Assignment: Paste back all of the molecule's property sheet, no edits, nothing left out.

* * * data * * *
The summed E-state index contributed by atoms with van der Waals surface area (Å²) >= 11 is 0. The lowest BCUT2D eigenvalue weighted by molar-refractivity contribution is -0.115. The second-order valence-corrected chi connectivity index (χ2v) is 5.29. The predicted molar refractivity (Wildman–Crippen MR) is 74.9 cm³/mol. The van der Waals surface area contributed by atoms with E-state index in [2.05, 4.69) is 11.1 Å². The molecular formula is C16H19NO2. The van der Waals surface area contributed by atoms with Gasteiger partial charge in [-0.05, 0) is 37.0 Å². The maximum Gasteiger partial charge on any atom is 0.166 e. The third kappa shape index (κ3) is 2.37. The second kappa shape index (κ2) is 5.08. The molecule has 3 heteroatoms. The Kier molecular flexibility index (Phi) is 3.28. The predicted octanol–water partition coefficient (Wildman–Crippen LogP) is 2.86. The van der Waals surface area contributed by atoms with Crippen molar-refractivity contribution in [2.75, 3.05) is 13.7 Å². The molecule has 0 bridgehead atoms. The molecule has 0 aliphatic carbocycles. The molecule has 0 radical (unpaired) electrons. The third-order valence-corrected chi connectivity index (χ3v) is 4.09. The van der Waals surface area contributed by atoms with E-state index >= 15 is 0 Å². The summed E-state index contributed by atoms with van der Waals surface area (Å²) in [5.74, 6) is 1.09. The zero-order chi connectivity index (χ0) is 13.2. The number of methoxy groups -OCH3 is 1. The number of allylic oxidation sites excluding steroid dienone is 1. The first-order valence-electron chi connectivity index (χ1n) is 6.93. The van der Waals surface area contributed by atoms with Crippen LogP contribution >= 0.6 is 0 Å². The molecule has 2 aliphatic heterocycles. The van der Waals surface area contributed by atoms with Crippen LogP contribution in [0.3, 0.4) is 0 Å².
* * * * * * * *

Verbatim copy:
The summed E-state index contributed by atoms with van der Waals surface area (Å²) >= 11 is 0. The lowest BCUT2D eigenvalue weighted by molar-refractivity contribution is -0.115. The second-order valence-corrected chi connectivity index (χ2v) is 5.29. The predicted molar refractivity (Wildman–Crippen MR) is 74.9 cm³/mol. The van der Waals surface area contributed by atoms with E-state index in [2.05, 4.69) is 11.1 Å². The molecular formula is C16H19NO2. The van der Waals surface area contributed by atoms with Gasteiger partial charge in [-0.05, 0) is 37.0 Å². The maximum Gasteiger partial charge on any atom is 0.166 e. The third kappa shape index (κ3) is 2.37. The second kappa shape index (κ2) is 5.08. The molecule has 3 heteroatoms. The Kier molecular flexibility index (Phi) is 3.28. The predicted octanol–water partition coefficient (Wildman–Crippen LogP) is 2.86. The van der Waals surface area contributed by atoms with Crippen molar-refractivity contribution in [2.75, 3.05) is 13.7 Å². The molecule has 0 bridgehead atoms. The molecule has 0 aliphatic carbocycles. The molecule has 0 radical (unpaired) electrons. The third-order valence-corrected chi connectivity index (χ3v) is 4.09. The van der Waals surface area contributed by atoms with E-state index >= 15 is 0 Å². The summed E-state index contributed by atoms with van der Waals surface area (Å²) in [5.74, 6) is 1.09. The zero-order chi connectivity index (χ0) is 13.2. The number of methoxy groups -OCH3 is 1. The number of allylic oxidation sites excluding steroid dienone is 1. The first-order valence-electron chi connectivity index (χ1n) is 6.93. The van der Waals surface area contributed by atoms with Crippen LogP contribution >= 0.6 is 0 Å². The molecule has 2 aliphatic heterocycles. The van der Waals surface area contributed by atoms with Crippen LogP contribution in [0.3, 0.4) is 0 Å².